The addition of peanuts to habitual diets is associated with lower consumption of savory non–core snacks by men and sweet non–core snacks by women

Jayne A. Barbour, Emilija Stojanovski, Lisa J. Moran, Peter R.C. Howe, Alison M. Coates

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4 Citations (Scopus)


Snacking is associated with intakes of non–core foods which may predispose to obesity. Peanuts have potential satiety benefits and may assist with weight management; we hypothesized that peanut consumption would reduce intake of non–core snack foods due to compensation. We investigated the effects of adding peanuts to a habitual diet on snacking habits and energy intake. Sixty-one healthy participants (65 ± 7 years, body mass index 31 ± 4 kg/m2) consumed their habitual diet with or without peanuts (56 g/d for 32 women, 84 g/d for 29 men) for 12 weeks each in a randomized crossover design. Food diaries were analyzed at baseline and after each 12-week period for meal and snack content and timing. Total energy intake was higher (17% for men [P < .001], 9% for women [P < .001]) during the peanut phase. Body weight was 0.5 ± 0.2 kg (P = .010) greater during the peanut phase. Snacking occasions increased during the peanut phase (53% for men [P = .001], 14% for women [P = .01]). Servings of other snack foods did not change during the peanut phase (P = .6) compared with control. However, sex-specific analysis revealed that men and women consumed less savory (P < .001) and sweet (P = .01) non–core snacks, respectively, during the peanut phase. Despite increased energy intake and snacking frequency, peanuts may improve the diet through sex-specific reductions of non–core foods; for optimal energy balance, peanuts should be substituted rather than added to the diet.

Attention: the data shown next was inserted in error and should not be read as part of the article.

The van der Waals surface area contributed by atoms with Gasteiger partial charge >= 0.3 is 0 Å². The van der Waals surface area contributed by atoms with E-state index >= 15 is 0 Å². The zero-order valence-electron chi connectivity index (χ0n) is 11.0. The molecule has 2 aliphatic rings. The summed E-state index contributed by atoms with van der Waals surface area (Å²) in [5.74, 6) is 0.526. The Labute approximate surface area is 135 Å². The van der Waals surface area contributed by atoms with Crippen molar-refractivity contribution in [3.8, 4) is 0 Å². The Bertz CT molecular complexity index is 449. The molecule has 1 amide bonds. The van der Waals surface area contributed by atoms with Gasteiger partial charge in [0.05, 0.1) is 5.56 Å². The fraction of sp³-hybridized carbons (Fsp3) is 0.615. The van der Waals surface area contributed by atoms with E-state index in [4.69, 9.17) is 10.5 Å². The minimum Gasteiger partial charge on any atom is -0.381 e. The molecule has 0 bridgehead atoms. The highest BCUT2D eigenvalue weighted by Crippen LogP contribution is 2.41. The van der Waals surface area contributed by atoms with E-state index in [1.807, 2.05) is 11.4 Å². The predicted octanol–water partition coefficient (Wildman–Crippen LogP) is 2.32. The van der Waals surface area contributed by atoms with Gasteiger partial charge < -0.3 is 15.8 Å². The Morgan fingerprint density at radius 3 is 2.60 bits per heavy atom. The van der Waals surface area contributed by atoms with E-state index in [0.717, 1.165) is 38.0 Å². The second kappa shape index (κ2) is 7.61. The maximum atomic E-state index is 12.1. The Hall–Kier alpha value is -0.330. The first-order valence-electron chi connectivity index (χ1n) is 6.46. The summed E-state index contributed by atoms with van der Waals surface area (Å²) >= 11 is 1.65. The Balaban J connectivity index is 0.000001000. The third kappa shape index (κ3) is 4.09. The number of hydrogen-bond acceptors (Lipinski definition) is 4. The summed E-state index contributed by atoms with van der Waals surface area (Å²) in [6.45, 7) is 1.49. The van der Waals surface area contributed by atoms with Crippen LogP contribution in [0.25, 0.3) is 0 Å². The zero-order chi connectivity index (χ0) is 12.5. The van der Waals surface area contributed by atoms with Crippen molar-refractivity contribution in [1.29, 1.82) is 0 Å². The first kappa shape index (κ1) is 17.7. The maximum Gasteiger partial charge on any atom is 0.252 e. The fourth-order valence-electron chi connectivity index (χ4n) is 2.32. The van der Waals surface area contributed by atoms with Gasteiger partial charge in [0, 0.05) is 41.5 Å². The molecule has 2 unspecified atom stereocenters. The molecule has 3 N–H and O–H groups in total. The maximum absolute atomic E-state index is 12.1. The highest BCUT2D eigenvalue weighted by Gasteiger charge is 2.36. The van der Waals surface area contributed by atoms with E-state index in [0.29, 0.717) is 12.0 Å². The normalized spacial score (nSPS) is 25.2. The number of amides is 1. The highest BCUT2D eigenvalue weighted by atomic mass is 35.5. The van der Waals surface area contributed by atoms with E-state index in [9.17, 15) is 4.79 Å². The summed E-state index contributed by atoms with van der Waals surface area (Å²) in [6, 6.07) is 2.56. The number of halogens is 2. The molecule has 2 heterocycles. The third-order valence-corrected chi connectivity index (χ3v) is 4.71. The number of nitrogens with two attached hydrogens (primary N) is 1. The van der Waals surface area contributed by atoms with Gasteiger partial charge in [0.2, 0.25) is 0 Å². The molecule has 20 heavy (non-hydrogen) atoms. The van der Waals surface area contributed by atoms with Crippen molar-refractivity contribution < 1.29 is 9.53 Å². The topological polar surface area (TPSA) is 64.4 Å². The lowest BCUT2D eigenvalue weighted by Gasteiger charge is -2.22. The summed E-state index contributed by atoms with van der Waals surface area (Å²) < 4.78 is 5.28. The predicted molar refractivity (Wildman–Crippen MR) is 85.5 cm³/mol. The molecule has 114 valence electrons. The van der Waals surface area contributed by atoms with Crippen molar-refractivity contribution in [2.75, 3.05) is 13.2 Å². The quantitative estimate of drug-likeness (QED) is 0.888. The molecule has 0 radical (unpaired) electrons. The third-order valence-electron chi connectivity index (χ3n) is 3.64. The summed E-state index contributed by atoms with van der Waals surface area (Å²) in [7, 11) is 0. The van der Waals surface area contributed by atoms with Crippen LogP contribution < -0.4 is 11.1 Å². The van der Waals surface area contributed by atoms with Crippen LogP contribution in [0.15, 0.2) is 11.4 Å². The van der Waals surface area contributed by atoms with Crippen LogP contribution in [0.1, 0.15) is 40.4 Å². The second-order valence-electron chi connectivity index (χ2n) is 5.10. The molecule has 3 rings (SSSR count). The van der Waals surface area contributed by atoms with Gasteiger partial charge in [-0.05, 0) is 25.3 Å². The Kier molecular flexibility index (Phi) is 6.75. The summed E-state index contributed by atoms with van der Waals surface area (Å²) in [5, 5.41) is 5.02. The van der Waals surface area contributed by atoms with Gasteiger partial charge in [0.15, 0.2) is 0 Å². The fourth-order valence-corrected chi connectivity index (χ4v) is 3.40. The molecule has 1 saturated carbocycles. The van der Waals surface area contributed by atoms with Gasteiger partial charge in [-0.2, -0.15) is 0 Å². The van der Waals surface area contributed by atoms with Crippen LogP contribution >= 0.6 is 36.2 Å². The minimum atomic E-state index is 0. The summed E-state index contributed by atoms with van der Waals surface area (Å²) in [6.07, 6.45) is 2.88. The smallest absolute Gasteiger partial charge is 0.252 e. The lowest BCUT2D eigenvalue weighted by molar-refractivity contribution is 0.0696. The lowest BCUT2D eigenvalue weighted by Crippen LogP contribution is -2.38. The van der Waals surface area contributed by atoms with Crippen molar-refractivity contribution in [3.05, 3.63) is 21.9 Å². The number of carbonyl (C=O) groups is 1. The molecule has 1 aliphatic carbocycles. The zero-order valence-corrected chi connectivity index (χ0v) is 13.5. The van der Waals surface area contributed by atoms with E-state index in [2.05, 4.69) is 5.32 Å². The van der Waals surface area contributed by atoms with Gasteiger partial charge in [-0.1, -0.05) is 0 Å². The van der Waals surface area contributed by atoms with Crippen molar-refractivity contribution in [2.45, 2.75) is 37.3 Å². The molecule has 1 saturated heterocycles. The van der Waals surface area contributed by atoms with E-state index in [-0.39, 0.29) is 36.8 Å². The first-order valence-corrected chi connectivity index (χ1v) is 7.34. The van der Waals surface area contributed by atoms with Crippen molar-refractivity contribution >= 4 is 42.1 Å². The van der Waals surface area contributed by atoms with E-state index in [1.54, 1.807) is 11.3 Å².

Original languageEnglish
Pages (from-to)65-72
Number of pages8
JournalNutrition Research
Publication statusPublished - May 2017
Externally publishedYes


  • Adults
  • Diet quality
  • Obesity
  • Peanuts
  • Sex
  • Snacking

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